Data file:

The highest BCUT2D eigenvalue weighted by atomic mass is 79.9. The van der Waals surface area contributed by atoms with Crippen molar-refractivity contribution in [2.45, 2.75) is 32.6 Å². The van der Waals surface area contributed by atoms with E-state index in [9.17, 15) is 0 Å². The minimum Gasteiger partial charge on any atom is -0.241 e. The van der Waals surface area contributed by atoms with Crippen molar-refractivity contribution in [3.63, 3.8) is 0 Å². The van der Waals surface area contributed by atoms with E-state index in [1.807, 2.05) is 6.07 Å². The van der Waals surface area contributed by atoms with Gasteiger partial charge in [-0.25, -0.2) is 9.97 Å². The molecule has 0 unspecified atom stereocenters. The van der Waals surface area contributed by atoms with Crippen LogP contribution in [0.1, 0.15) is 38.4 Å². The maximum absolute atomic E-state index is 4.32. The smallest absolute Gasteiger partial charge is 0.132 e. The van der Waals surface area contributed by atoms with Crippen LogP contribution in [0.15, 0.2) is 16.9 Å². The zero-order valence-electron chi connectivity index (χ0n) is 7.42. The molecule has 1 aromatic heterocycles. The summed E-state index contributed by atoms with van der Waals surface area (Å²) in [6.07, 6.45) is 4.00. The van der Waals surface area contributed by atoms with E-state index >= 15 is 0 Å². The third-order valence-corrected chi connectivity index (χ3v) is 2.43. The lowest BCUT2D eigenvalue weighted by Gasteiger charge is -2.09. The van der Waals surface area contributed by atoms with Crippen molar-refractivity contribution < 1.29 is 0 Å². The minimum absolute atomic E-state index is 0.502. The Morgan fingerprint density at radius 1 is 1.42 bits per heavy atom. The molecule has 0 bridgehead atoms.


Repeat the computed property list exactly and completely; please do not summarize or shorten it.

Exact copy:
The highest BCUT2D eigenvalue weighted by atomic mass is 79.9. The van der Waals surface area contributed by atoms with Crippen molar-refractivity contribution in [2.45, 2.75) is 32.6 Å². The van der Waals surface area contributed by atoms with E-state index in [9.17, 15) is 0 Å². The minimum Gasteiger partial charge on any atom is -0.241 e. The van der Waals surface area contributed by atoms with Crippen molar-refractivity contribution in [3.63, 3.8) is 0 Å². The van der Waals surface area contributed by atoms with E-state index in [1.807, 2.05) is 6.07 Å². The van der Waals surface area contributed by atoms with Gasteiger partial charge in [-0.25, -0.2) is 9.97 Å². The molecule has 0 unspecified atom stereocenters. The van der Waals surface area contributed by atoms with Crippen LogP contribution in [0.1, 0.15) is 38.4 Å². The maximum absolute atomic E-state index is 4.32. The smallest absolute Gasteiger partial charge is 0.132 e. The van der Waals surface area contributed by atoms with Crippen LogP contribution in [0.15, 0.2) is 16.9 Å². The zero-order valence-electron chi connectivity index (χ0n) is 7.42. The molecule has 1 aromatic heterocycles. The summed E-state index contributed by atoms with van der Waals surface area (Å²) in [6.07, 6.45) is 4.00. The van der Waals surface area contributed by atoms with E-state index >= 15 is 0 Å². The third-order valence-corrected chi connectivity index (χ3v) is 2.43. The lowest BCUT2D eigenvalue weighted by Gasteiger charge is -2.09. The van der Waals surface area contributed by atoms with Crippen molar-refractivity contribution < 1.29 is 0 Å². The minimum absolute atomic E-state index is 0.502. The Morgan fingerprint density at radius 1 is 1.42 bits per heavy atom. The molecule has 0 bridgehead atoms.